The dangers of disturbing videos: How to protect yourself and your family

Jose Luis Pelaez Inc / Getty Images

(NEW YORK) — Videos and images of the Key Bridge collapse in Baltimore have become ubiquitous in the past few days and may cause strong emotions in some – but mental health professionals say there are some things you can do to help protect your mental health and cope with this tragedy in a healthy way.

“People can be vicariously traumatized from watching videos of disasters over and over again, especially kids and adolescents,” states Dr. George Everly, an associate professor of psychiatry and adjunct professor of public health at Johns Hopkins University.

For some people, witnessing an event that is particularly rare or out of the ordinary can be especially traumatizing, and can lead to conflicting messaging from different parts of the brain- such as the limbic system, which deals with memory and emotions like fear and anxiety, versus the pre-frontal cortex, an area that processes facts and logic.

“Over time, the human brain gets use to everyday threats, but when something novel and spectacular like this happens, it can go into survival mode, which is a protective mechanism,” Everly said. “But it’s important to slow down and look at the facts- let your brain see the numbers that show that this event, while spectacular and very tragic, is also exceedingly rare.”

For example, experts say it can be helpful to understand the statistics. From 1960 to 2015, there were only 35 bridge collapses in the entire world, leading to 342 deaths, as compared to the 3700 people that are killed daily in car crashes around the world, according to 2018 reports from the World Association for Waterborne Transport Infrastructure and the World Health Organization.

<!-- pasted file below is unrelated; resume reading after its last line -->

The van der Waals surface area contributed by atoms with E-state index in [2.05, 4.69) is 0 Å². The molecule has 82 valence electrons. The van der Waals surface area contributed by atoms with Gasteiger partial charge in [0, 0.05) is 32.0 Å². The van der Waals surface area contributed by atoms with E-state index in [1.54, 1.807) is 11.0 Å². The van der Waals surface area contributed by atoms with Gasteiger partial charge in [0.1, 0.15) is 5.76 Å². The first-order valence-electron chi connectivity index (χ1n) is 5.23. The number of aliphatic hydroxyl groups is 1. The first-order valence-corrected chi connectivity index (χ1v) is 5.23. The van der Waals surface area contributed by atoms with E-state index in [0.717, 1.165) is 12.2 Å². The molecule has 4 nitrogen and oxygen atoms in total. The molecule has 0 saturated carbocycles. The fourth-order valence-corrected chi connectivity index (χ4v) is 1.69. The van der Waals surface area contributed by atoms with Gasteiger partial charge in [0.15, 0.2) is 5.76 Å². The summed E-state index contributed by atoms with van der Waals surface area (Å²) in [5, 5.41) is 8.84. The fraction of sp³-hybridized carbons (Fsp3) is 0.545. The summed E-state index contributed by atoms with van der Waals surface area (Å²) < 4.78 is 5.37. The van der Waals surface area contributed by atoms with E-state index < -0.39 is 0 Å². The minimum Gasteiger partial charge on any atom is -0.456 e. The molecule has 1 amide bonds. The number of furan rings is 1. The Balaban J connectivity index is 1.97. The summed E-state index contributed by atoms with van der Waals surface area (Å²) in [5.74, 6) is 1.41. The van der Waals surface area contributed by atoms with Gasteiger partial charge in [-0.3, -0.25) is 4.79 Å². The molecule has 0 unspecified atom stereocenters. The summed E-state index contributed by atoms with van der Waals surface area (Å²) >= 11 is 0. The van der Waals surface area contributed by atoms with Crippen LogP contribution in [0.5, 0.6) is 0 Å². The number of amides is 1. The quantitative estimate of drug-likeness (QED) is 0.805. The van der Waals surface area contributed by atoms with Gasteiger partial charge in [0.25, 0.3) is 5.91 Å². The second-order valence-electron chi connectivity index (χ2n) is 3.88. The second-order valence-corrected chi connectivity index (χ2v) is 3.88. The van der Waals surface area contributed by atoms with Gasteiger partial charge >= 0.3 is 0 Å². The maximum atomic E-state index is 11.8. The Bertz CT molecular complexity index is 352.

“Also, try to resist the urge to look for someone to blame,” Everly said. “That is the brain trying to make sense out of something that, right now, doesn’t make sense, but ultimately only accentuates pessimism and doesn’t help us regain any control.”

Putting the bridge collapse into context for children and adolescents is also important, as they “might catastrophize the event in ways such as believing they must happen all the time, or that bad things might happen to them or their parents,” says Dr. Jyoti Kanwar, a psychiatrist with the University of Maryland Medical Center and assistant professor at the University of Maryland School of Medicine.

Decreasing their exposure to the images and videos by limiting screen time, and talking openly with kids about the facts of the disaster, are important first steps. Kanwar also recommends that parents show “comfort, support, and demonstrate resilience in the face of tough situations by going through your daily routine.”

The same advice holds true for adults who may be tempted to re-watch the tragic video and worry about bridges in their own communities: try to limit your screen time, review the facts and stick to your daily routines as much as possible, experts say.

If feelings of worry or anxiety are starting to impact wellness or daily functioning, Kanwar recommends talking with someone supportive about your fears and concerns.

“If you already have anxiety, talk with a psychotherapist to learn more strategies like exposure response prevention, cognitive behavioral therapy, developing mindfulness and being grateful for all the wonderful things in life despite this catastrophic event,” Kanwar said.

Everly adds, “Don’t surrender your happiness or your wellbeing to an event that is especially tragic, but remarkably rare.”

Dr. Julie Kollar MD, MPH is the Chief Resident of the Johns Hopkins General Preventive Medicine Residency Program, and a member of the ABC News Medical Unit.

Copyright © 2024, ABC Audio. All rights reserved.